SP0786 : HS2 Curzon Street station site, Birmingham, May 2021 (2/4)

taken 4 months ago, near to Birmingham, Great Britain

HS2 Curzon Street station site, Birmingham, May 2021 (2/4)
HS2 Curzon Street station site, Birmingham, May 2021 (2/4)
The southern part of Park Street has been incorporated into the station site, right. Further to the right the Selfridges store overlooks an area of frenetic earthmoving activity. Traffic on the short remainder of Park Street, lower left, is directed up Masshouse Lane. The elevated station will occupy the vacant land beyond the two-storey white contractors' cabins. The wall at the back marks the cutting by which existing rail lines descend to New Street station SP0786 : Approaching Birmingham New Street Station from the east. The middle ground seems to be occupied by stockpiled components and materials. Compare SP0786 : HS2 Curzon Street station site, Eastside, Birmingham, February 2020: 3/3 from the same viewpoint.
HS2 in and around Birmingham

HS2 is the second high-speed rail line in Great Britain, between London and Birmingham and beyond. In 2019 the site of the Birmingham terminus, Curzon Street Station, has been fenced and works have begun.

The huge Curzon Street site, long-vacant, has been home to railway stations before. In the 1830s railway companies had built lines from Liverpool, Derby and Gloucester into Birmingham, each with its own terminus. Not until 1838 did the London and Birmingham Railway open Curzon Street station to receive its trains from Euston. It soon became an interchange station although disadvantaged by its distance from the heart of the town. In the 1840s new companies competed to introduce new routes, particularly north-south and northeast-southwest services via Birmingham.

"A significant proportion of Birmingham's railway network dates from this time. With this certainty came two realisations: first, that a good and convenient railway system was the key to prosperity, and second, that Birmingham deserved something far better than having its stations tucked away on the periphery. A bold plan was therefore evolved [by the newly-formed London and North Western Railway Company (L&NWR) supported by the town's Street Commissioners] to create a 'grand central station'". They and the other companies extended and connected their lines into the new station which opened in 1854 as Birmingham New Street. It was an immediate success as services were diverted to it; Curzon Street closed to regular passenger trains within a month but its goods yard developed massively in subsequent years.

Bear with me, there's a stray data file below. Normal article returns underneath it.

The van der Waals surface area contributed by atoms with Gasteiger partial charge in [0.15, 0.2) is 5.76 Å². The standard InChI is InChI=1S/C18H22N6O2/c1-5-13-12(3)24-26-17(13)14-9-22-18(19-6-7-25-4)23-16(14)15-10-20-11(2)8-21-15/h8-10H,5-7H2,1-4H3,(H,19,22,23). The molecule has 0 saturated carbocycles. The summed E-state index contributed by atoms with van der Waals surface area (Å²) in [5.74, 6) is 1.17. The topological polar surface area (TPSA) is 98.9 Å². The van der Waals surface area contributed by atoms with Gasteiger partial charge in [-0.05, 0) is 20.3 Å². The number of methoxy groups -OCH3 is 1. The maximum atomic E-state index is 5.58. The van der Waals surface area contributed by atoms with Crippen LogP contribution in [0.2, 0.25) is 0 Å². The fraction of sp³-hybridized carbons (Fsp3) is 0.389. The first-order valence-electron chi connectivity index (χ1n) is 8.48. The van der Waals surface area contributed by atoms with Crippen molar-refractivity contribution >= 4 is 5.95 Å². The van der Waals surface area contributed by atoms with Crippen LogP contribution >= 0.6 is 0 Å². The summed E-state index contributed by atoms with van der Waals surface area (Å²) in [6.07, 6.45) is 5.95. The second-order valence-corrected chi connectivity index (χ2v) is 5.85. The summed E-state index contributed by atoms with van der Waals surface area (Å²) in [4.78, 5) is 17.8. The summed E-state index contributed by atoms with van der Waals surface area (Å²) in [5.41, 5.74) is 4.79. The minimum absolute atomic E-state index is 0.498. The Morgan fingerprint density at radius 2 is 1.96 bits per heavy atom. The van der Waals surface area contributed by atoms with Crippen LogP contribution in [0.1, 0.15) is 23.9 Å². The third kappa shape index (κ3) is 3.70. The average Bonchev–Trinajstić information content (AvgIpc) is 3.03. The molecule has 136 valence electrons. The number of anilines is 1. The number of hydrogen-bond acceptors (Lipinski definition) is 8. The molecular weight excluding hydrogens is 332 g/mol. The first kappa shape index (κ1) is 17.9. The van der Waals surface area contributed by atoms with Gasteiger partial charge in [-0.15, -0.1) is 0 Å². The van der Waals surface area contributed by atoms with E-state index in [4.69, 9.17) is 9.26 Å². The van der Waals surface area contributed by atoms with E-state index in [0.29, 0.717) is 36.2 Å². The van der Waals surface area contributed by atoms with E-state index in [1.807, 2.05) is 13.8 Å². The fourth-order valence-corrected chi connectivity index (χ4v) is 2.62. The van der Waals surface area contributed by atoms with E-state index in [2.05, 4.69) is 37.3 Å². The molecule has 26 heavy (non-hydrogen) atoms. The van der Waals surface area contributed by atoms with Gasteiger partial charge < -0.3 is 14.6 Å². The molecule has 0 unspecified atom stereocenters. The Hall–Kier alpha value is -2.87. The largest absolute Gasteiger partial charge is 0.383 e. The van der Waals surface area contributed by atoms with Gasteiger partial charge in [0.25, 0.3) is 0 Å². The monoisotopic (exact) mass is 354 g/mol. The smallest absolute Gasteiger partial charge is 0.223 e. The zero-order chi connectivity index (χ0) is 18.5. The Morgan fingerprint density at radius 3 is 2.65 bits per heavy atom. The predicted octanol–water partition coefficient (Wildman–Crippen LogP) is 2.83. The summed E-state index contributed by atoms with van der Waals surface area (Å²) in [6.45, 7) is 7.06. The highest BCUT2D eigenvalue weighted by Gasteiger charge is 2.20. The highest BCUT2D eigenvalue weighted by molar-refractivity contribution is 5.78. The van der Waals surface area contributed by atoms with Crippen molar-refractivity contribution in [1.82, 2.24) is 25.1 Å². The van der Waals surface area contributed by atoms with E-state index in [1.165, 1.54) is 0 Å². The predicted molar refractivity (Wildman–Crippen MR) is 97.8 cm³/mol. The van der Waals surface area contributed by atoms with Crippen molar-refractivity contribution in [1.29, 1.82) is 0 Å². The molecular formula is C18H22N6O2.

to be continued

Further reading: Richard Foster. Birmingham New Street, the story of a great station including Curzon Street (4 volumes). 1: Background and Beginnings, the years up to 1860. Didcot: Wild Swan Publications, 1990. ISBN 0 906867 78 9

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SP0786, 1526 images   (more nearby search)
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Date Taken
Wednesday, 26 May, 2021   (more nearby)
Thursday, 3 June, 2021
Geographical Context
Lowlands  City, Town centre  Railways  Construction, Development 
Place (from Tags)
Postcode District (from Tags)
Subject Location
OSGB36: geotagged! SP 0759 8696 [10m precision]
WGS84: 52:28.8308N 1:53.3803W
Camera Location
OSGB36: geotagged! SP 07600 87059
View Direction
SOUTH (about 180 degrees)
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HS2 Station Site 

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